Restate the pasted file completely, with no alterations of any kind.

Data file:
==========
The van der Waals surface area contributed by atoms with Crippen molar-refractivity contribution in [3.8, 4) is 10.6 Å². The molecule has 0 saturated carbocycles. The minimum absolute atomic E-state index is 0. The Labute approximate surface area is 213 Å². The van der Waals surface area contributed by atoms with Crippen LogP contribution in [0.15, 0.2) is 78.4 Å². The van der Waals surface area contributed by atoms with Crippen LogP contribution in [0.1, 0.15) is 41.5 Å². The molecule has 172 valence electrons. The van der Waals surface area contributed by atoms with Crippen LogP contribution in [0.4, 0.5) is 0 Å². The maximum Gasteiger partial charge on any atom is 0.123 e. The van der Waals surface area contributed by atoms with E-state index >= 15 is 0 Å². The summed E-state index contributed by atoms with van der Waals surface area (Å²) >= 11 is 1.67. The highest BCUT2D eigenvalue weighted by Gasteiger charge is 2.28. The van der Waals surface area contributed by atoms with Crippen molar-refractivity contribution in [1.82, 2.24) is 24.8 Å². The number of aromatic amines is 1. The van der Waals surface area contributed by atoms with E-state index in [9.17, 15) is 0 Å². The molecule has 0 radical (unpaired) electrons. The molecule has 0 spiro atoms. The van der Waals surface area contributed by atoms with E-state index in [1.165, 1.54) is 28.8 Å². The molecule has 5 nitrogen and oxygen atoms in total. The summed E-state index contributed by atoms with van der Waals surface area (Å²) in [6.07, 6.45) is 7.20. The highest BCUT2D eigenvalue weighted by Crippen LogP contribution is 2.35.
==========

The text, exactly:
The van der Waals surface area contributed by atoms with Crippen molar-refractivity contribution in [3.8, 4) is 10.6 Å². The molecule has 0 saturated carbocycles. The minimum absolute atomic E-state index is 0. The Labute approximate surface area is 213 Å². The van der Waals surface area contributed by atoms with Crippen LogP contribution in [0.15, 0.2) is 78.4 Å². The van der Waals surface area contributed by atoms with Crippen LogP contribution in [0.1, 0.15) is 41.5 Å². The molecule has 172 valence electrons. The van der Waals surface area contributed by atoms with Crippen LogP contribution in [0.4, 0.5) is 0 Å². The maximum Gasteiger partial charge on any atom is 0.123 e. The van der Waals surface area contributed by atoms with E-state index >= 15 is 0 Å². The summed E-state index contributed by atoms with van der Waals surface area (Å²) >= 11 is 1.67. The highest BCUT2D eigenvalue weighted by Gasteiger charge is 2.28. The van der Waals surface area contributed by atoms with Crippen molar-refractivity contribution in [1.82, 2.24) is 24.8 Å². The number of aromatic amines is 1. The van der Waals surface area contributed by atoms with E-state index in [9.17, 15) is 0 Å². The molecule has 0 radical (unpaired) electrons. The molecule has 0 spiro atoms. The van der Waals surface area contributed by atoms with E-state index in [1.165, 1.54) is 28.8 Å². The molecule has 5 nitrogen and oxygen atoms in total. The summed E-state index contributed by atoms with van der Waals surface area (Å²) in [6.07, 6.45) is 7.20. The highest BCUT2D eigenvalue weighted by Crippen LogP contribution is 2.35.